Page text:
You know that sinking feeling you have when there's too much on your plate? When you try to tackle your tasks by priority, but it feels like everything's important? Don't get overwhelmed—it's a problem that everyone faces at some point or another, and while it's difficult to skillfully juggle multiple priorities and competing responsibilities, it's not impossible. Here's how.
It just so happens that there's a career that focuses specifically on juggling competing tasks and priorities: These people are called project managers. And as luck would have it, I was a full time PM for many years, PMP-certified and everything. In that time, I learned a number of helpful tricks that can help you manage your workload at the office as well as your ever-growing list of to-dos at home, with your family, or with your friends. Here's how you can apply some of those techniques to your everyday life.
First, Answer the Question: Is Everything Really Important?
Even if everything on your plate is supposed to be equally important, you still need a way to break down which ones you spend your time on, and how you slice up your time. The first question you have to get past is whether or not everything really is of equal importance. Here are a couple of tips to help you cut through the fog and get a feel for how important your responsibilities and projects really are.
- Grill the boss. At work, you have a manager. At home, you're your own boss. One of the primary responsibilities of any manager is to help you understand what's important, what's not, and what you should be working on. You may have a manager at the office who does this (or needs your help doing it well), but everywhere else, you're in charge of your own work, and no one's going to tell you that backing up your data is more important right now than painting the house. It's easy to give up and think "it's all important," but at work, you can lean in and tell your boss that you really need their help. At home, sometimes you just have to pick something from your to-do list and get started to build some momentum.
- Ask around. If you're prioritizing tasks that involve other people, like your family, friends, and coworkers, talk to them. Find out from them when they need your help, how much work is backed up behind the things you're working with them on, and if they can lend a hand. If they don't need you for another week and someone else needs you tomorrow, or if they aren't as busy as you are, you know what to do.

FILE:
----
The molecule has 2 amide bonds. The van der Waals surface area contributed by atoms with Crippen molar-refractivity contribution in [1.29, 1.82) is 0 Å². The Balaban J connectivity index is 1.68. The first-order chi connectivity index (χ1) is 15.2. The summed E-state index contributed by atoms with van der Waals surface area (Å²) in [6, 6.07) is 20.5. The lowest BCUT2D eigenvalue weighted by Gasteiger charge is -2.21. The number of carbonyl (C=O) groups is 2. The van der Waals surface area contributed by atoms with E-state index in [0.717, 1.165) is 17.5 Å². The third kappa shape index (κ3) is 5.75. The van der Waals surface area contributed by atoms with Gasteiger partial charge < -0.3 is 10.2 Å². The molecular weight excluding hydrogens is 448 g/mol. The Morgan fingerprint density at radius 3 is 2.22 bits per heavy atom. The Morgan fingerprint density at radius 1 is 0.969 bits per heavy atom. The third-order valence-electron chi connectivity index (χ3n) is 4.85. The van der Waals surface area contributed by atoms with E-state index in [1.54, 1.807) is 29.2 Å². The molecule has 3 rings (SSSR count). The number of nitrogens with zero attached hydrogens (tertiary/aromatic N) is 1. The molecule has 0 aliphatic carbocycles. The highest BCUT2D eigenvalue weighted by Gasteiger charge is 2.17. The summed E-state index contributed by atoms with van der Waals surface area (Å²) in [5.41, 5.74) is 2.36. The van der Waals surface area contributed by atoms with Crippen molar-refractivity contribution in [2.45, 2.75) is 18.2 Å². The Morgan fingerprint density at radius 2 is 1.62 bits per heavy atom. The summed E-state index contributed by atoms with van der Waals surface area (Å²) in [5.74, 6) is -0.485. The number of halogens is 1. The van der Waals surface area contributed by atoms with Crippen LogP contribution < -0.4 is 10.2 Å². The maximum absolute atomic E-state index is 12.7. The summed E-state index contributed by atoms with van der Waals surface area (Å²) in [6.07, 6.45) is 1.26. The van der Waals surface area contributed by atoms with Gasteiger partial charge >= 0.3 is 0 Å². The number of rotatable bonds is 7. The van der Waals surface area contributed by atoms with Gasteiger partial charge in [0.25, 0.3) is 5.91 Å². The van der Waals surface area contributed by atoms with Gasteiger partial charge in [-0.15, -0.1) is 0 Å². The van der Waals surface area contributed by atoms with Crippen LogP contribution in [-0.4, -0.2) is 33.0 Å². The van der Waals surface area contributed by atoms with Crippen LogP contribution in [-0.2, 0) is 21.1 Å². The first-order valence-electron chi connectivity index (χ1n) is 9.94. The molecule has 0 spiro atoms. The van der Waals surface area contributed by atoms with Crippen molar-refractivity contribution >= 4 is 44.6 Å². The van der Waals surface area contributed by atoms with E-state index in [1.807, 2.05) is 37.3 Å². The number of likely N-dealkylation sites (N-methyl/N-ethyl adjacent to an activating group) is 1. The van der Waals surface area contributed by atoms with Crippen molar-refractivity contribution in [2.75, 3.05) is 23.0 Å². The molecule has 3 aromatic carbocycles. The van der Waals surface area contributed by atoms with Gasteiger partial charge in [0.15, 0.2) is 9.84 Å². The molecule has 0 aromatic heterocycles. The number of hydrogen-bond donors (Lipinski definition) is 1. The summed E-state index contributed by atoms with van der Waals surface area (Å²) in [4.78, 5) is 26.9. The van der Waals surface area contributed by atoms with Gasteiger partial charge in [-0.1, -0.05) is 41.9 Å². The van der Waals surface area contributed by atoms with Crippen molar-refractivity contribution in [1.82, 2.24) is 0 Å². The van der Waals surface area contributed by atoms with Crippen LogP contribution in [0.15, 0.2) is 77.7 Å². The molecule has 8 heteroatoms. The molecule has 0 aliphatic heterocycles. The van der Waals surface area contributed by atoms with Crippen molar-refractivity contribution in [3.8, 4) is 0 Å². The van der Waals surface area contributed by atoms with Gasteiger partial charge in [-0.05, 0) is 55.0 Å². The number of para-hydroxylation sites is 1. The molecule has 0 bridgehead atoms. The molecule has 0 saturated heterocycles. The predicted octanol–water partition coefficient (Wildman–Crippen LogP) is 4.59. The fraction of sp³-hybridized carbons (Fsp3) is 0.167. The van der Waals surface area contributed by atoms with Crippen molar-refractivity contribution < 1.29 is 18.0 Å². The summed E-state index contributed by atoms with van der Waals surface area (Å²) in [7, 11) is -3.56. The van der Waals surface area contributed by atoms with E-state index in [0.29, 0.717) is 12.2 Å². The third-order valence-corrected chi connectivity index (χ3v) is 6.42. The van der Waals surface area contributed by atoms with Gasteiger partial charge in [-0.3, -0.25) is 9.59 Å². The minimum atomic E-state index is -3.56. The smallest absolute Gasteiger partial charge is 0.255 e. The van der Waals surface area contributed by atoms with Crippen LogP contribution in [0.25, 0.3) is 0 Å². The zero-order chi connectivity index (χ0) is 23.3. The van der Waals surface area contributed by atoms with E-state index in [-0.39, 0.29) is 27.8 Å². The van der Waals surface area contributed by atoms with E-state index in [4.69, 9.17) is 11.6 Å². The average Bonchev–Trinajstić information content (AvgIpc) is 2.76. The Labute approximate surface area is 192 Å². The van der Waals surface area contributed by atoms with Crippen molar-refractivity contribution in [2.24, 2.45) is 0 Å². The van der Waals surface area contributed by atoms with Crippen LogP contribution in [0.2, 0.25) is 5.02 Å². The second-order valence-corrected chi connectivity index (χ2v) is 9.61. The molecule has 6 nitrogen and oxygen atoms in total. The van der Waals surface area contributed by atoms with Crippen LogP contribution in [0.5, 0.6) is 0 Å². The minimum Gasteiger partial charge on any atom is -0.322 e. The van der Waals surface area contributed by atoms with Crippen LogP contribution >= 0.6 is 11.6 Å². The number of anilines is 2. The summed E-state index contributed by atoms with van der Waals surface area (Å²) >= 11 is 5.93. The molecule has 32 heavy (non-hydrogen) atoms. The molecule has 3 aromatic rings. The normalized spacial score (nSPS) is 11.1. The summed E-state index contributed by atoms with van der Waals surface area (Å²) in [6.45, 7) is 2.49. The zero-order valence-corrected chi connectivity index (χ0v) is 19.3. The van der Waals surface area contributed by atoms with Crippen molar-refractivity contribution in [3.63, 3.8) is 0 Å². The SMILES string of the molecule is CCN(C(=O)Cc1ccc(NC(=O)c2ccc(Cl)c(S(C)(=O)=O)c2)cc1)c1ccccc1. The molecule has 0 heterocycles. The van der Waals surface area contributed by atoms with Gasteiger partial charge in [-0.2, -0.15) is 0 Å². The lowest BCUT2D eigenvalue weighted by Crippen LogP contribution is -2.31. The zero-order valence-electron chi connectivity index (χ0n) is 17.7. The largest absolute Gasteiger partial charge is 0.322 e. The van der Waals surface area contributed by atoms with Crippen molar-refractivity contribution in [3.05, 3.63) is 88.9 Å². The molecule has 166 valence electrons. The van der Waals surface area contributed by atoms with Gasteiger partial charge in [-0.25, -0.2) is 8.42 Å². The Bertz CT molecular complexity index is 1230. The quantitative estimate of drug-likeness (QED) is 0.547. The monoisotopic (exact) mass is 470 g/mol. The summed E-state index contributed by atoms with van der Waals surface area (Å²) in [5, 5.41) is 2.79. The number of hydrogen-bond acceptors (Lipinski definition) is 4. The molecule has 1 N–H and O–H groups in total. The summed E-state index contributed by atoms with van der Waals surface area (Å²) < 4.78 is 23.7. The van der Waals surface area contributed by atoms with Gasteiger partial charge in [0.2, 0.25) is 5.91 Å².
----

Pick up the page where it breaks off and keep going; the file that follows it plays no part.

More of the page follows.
- Work backwards. We'll get into this a little more later, but you probably have an idea of when each of your tasks are due—or at least when you'd like them done by—and how much time is required to work on each item. Start with the due dates, take into account how much effort you need to put into each one and how much input you need from others, and work backwards to find out what you should be working on right now (or what you should have already started, in some cases).
- Cover Your A**. Finally, once you've taken some time to determine what's really important and arranged them based on what you think you should tackle first, it's time to put it in writing and share it with everyone involved. Set expectations with others for when you'll get your work done for them, and set expectations with yourself for when you'll have time to work on your own projects. This is more important in a work setting, but involving others in your non-work to-dos can also keep you—and others—accountable.
Get OrganizedIn order for your priorities to even matter, you need to have some sort of a personal productivity system in place to which you hold yourself accountable—and in which your priorities will actually matter. If you've got a tried and true system, great.
The goal of your system, whichever you select, is to take away the need for you to waste time deciding what to work on next, even when you have a lot on your plate. I've found that David Allen's GTD framework is one of the most effective methods for me, mostly because it focuses on what you should do now and what your next actions should be, and it emphasizes getting your to-dos out of your head and into some system that will help you work. I've mentioned before that I manage my to-dos in ReQall, but there are plenty of other options, like previously mentioned Wunderlist, or if you work on a team, Asana, a collaborative tool we adore.